finding beauty, silencing complaints — two stories

About 35 members of the Retired and Senior Volunteer Program (RSVP) heard my talk last week as the last of a week of free workshops. RSVP “connects individuals who are 55+ to meaningful volunteer opportunities throughout New York City.” Since people who do meaningful work on a regular basis aren’t retired, RSVP is a lousy name, as director Meredith Gemeiner readily admits. But it’s a good program, the volunteers liked what I had to say, and two of them told great stories during the follow-up conversation.  

 

In This Chair Rocks, I talk about aspirational ideals of beauty: how we can choose where we find beauty and don’t have to stop at 25. My friend Colin seized on a picture of Samuel Beckett years ago and said to himself, “That’s how I’m going to look when I’m old.” Now in his 50’s and white-haired, he still doesn’t look much like Beckett, but the playwright’s fierce, engaged, face continues to sustain him. An African American woman named Sarah described growing up on the Lower East Side, where she still lives on Jackson Street, when it was truly an international melting pot. The people who fascinated her were the older Jewish women with deeply lined faces, elaborately braided hair, and mysterious smiles. “You know what I mean by Mona Lisa smiles?” Sarah asked. “Those women knew something. They were beautiful, and I learned later that most of them were Holocaust survivors and yet they were smiling, and I decided that when I was older, I wanted to be like them.”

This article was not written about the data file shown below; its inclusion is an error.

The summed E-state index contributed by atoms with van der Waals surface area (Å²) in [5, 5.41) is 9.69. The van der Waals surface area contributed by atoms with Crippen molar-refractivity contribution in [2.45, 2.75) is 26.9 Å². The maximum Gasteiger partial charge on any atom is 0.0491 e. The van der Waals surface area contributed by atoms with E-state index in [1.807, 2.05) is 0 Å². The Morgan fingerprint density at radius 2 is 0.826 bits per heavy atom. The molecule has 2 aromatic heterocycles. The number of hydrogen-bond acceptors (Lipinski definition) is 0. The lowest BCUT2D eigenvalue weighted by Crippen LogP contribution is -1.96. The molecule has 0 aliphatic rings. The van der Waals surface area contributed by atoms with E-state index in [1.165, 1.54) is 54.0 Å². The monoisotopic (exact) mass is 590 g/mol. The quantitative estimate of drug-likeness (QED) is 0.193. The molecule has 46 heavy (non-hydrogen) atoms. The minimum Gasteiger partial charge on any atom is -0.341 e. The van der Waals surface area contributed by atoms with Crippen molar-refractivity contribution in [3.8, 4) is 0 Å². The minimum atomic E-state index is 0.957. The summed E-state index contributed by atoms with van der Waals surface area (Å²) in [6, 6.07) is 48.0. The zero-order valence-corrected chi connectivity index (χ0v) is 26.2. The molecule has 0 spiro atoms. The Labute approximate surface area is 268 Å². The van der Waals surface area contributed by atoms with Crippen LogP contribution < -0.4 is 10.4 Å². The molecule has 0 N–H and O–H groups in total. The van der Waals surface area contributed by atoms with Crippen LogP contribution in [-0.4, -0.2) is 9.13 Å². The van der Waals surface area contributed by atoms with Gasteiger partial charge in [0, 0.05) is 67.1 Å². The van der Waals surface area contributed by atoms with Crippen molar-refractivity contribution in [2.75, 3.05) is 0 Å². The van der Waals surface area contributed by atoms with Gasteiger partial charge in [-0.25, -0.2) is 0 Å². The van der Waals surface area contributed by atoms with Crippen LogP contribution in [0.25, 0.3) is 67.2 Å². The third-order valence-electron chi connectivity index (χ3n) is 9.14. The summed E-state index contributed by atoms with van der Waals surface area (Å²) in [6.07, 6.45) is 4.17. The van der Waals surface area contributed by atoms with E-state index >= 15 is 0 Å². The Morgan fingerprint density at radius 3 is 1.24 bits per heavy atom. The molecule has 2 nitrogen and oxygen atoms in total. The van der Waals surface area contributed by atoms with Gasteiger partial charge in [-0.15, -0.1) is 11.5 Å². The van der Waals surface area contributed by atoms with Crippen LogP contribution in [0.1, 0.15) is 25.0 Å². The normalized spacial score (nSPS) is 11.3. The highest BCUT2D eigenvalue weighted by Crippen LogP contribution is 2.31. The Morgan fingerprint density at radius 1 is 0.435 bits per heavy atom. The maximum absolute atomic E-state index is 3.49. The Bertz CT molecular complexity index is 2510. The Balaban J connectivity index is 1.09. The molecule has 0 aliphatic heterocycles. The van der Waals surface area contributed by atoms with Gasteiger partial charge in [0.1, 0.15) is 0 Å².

I also talk about my aches and pains, and how I try not to talk about them to anyone besides my GP, physical therapist, kinesthesiologist, orthopedist, chiropractor, and acupuncturist (hopefully people are laughing by now) because it’s boring. That summoned a story about a woman who lived overseas but who made an annual pilgrimage to visit old friends. She’d call beforehand to remind them that she was coming to hear what was happening in their lives, not about their maladies. Five or ten minutes into the visit, the medical litany would begin. She would remind the friend of his or her promise, point out that she wasn’t a doctor, and leave. “It took a few years, but she broke them of the habit!” the RSVP volunteer recounted with a grin. I actually want a quick briefing on friends’ health—the “organ recital,” as I’ve heard it called—but I bet my friends and I can condition each other to make it snappy. 

 

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